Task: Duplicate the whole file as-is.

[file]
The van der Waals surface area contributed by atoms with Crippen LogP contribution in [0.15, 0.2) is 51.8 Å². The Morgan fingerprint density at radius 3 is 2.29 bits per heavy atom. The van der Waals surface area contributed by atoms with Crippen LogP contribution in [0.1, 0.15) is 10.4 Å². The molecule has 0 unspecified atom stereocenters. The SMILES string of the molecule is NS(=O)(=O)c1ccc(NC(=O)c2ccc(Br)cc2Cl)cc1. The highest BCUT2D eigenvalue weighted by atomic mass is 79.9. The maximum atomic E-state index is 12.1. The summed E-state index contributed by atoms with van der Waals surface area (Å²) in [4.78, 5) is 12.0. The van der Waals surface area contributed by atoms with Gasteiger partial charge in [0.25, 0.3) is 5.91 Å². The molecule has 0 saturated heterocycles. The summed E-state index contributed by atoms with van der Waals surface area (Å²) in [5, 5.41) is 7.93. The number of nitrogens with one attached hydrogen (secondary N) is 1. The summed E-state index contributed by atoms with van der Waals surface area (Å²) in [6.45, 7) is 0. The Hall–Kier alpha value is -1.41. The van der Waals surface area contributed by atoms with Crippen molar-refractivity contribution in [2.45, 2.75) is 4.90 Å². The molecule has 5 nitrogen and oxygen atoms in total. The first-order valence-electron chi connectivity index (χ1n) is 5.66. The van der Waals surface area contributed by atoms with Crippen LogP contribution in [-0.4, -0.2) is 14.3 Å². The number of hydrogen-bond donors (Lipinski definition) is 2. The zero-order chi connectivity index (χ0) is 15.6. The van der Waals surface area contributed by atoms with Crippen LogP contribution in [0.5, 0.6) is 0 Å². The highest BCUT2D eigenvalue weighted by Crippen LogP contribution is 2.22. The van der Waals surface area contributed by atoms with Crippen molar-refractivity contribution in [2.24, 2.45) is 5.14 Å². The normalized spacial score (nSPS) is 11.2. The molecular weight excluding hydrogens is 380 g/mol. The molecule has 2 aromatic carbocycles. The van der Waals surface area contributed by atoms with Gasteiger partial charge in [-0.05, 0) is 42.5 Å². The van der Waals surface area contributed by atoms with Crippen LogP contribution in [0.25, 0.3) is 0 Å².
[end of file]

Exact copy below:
The van der Waals surface area contributed by atoms with Crippen LogP contribution in [0.15, 0.2) is 51.8 Å². The Morgan fingerprint density at radius 3 is 2.29 bits per heavy atom. The van der Waals surface area contributed by atoms with Crippen LogP contribution in [0.1, 0.15) is 10.4 Å². The molecule has 0 unspecified atom stereocenters. The SMILES string of the molecule is NS(=O)(=O)c1ccc(NC(=O)c2ccc(Br)cc2Cl)cc1. The highest BCUT2D eigenvalue weighted by atomic mass is 79.9. The maximum atomic E-state index is 12.1. The summed E-state index contributed by atoms with van der Waals surface area (Å²) in [4.78, 5) is 12.0. The van der Waals surface area contributed by atoms with Gasteiger partial charge in [0.25, 0.3) is 5.91 Å². The molecule has 0 saturated heterocycles. The summed E-state index contributed by atoms with van der Waals surface area (Å²) in [5, 5.41) is 7.93. The number of nitrogens with one attached hydrogen (secondary N) is 1. The summed E-state index contributed by atoms with van der Waals surface area (Å²) in [6.45, 7) is 0. The Hall–Kier alpha value is -1.41. The van der Waals surface area contributed by atoms with Crippen molar-refractivity contribution in [2.45, 2.75) is 4.90 Å². The molecule has 5 nitrogen and oxygen atoms in total. The first-order valence-electron chi connectivity index (χ1n) is 5.66. The van der Waals surface area contributed by atoms with Crippen LogP contribution in [-0.4, -0.2) is 14.3 Å². The number of hydrogen-bond donors (Lipinski definition) is 2. The zero-order chi connectivity index (χ0) is 15.6. The van der Waals surface area contributed by atoms with Crippen LogP contribution in [0.5, 0.6) is 0 Å². The highest BCUT2D eigenvalue weighted by Crippen LogP contribution is 2.22. The van der Waals surface area contributed by atoms with Crippen molar-refractivity contribution in [2.24, 2.45) is 5.14 Å². The normalized spacial score (nSPS) is 11.2. The molecular weight excluding hydrogens is 380 g/mol. The molecule has 2 aromatic carbocycles. The van der Waals surface area contributed by atoms with Gasteiger partial charge in [-0.05, 0) is 42.5 Å². The van der Waals surface area contributed by atoms with Crippen LogP contribution in [0.25, 0.3) is 0 Å².